We had the good fortune of connecting with Melissa Furness and we’ve shared our conversation below.
Hi Melissa, how do you think about risk?
I suppose bravery is key to succeeding as an artist–this taking of risks. We do this all the time with the work that we produce, no doubt, but also with difficult life choices. There have been many moments in my life when I have felt an ache in my stomach with not knowing how things would turn out. I am a small town girl from Iowa…. who wanted to be an artist, and I wanted to visit New York City. I hitched a ride with a friend out to New York and saw some fantastic art, but then hitched a ride back with a big rig truck driver on the way back. There was one that I knew first, and then also one that I didn’t know so well… I armed myself with a camcorder and recorded the ride and interviewed the drivers and, quite honestly, used it as a kind of shield or weapon when I felt nervous about my state. I remember a Feminist photo teacher that I had in undergrad that made a comment to me once that stuck with me about how the camera, with its metal body, was quite a good weapon. And so I found myself using it as a tool to thoroughly document my travels, which often led me to places that took me out of my comfort zone and into uncharted territory. When I was alone exploring ruins in the outskirts of Mexico City and spied someone unusual noticing my foreign demeanor, I would pull out the camera and point the lens in their direction instead in a way to rather exert a bit of power when I felt vulnerable. And so the risks were many… but the rewards were also great in the discoveries that I made with my work as an artist and about myself.
Can you open up a bit about your work and career? We’re big fans and we’d love for our community to learn more about your work.
My current work explores the concept of overgrowth, along with notions of struggle and personal ruin and strength. I am interested in things that grow and thrive against one’s will… as weeds do. You battle with them, but they keep returning… I suppose like a bad habit or recurring dream or unhealthy thoughts or behaviors. So these works are like my weeds pulled from the yard, which I have transformed in order to both extract some beauty from the ugliness as well as to incorporate amongst patterns, which are historic wallpapers. I place them on these backgrounds to create a bit of confusion of space, to express how these things that we don’t like or want to be rid of in some way are a bit hidden in the walls around us, but are still there, thriving and we accept them somehow and they are both a source of beauty as well as difficulty.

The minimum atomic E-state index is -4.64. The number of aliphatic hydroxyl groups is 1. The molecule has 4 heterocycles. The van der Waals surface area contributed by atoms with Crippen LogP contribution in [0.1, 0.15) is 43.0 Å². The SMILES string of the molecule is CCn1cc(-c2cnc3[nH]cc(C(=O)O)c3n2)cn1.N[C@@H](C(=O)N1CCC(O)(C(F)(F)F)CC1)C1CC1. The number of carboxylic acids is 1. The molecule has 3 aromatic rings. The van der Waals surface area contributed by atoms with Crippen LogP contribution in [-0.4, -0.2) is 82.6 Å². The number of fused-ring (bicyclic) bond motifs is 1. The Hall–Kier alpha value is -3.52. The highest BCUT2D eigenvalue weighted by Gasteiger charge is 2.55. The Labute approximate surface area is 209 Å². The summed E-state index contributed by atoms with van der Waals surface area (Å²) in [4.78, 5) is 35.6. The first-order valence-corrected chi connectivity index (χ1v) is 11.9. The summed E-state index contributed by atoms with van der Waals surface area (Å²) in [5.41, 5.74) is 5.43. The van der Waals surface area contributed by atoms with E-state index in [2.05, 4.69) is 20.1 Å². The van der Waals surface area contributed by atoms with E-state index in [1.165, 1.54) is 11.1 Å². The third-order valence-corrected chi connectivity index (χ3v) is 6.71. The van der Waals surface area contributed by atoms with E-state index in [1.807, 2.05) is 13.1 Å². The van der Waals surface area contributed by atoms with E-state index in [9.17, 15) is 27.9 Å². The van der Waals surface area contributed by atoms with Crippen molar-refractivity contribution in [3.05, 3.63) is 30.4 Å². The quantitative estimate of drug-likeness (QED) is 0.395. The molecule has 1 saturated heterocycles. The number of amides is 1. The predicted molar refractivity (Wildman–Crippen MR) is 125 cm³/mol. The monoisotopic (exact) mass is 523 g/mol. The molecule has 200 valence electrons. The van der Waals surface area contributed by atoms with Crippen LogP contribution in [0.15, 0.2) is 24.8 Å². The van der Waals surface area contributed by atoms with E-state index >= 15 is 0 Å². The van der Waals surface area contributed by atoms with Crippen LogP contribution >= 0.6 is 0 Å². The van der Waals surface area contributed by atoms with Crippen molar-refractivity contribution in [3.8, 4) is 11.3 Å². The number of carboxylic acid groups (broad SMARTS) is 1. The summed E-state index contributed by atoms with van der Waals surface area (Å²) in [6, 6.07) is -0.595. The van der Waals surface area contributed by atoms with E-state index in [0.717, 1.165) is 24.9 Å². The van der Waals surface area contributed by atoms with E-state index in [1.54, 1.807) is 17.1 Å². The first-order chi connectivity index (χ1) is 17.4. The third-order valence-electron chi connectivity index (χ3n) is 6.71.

I have come to where I am professionally through a long process of taking calculated risks that built one upon the other until life eventually eased out to where I have come to today. It wasn’t easy. I did things that made me feel a bit sick to my stomach (like charging artistic travel on a credit card that I had no idea how I might pay off), but gradually that sickness turned to a little ache and then to a bit of a hunger and then to butterflies and excited inspiration. I overcame my challenges simply by becoming more comfortable with discomfort, by challenging myself to do things that pushed my own personal boundaries despite the bit of anxiety that it arose in me. I simply believed that I could make it happen somehow with the passion that I felt towards my work and faith in it and my abilities.
I am an artist that treats painting as a conceptual object that challenges history. My work explores the idea of ruin as public site and expressed narratives of personal struggle.
If you had a friend visiting you, what are some of the local spots you’d want to take them around to?
Best time ever for a single artist mom? That’s a bit tough… particularly in light of the recent pandemic. Dang ice cream is a favorite… nothing like dipping french fries in ice cream!
Who else deserves some credit and recognition?
I would dedicate this shoutout to my mentor through my professional and personal growth, artist and professor Lanny DeVuono, as well as my current gallery, K Contemporary Art, for their amazing support of my work. I also greatly appreciate my family for standing by me as I worked my way through a field that they did not know a much about, and most importantly, my amazing daughter, Pippa, who inspires me on a daily basis. Thank you all so much! I could create a great long list of people who have affected me in outstanding ways… my students and colleagues at CU Denver, the amazing artists and friends that I have met on my travels as well as those that affect me in small ways on a daily basis without even knowing it. Small moments of fun and kindness are the best.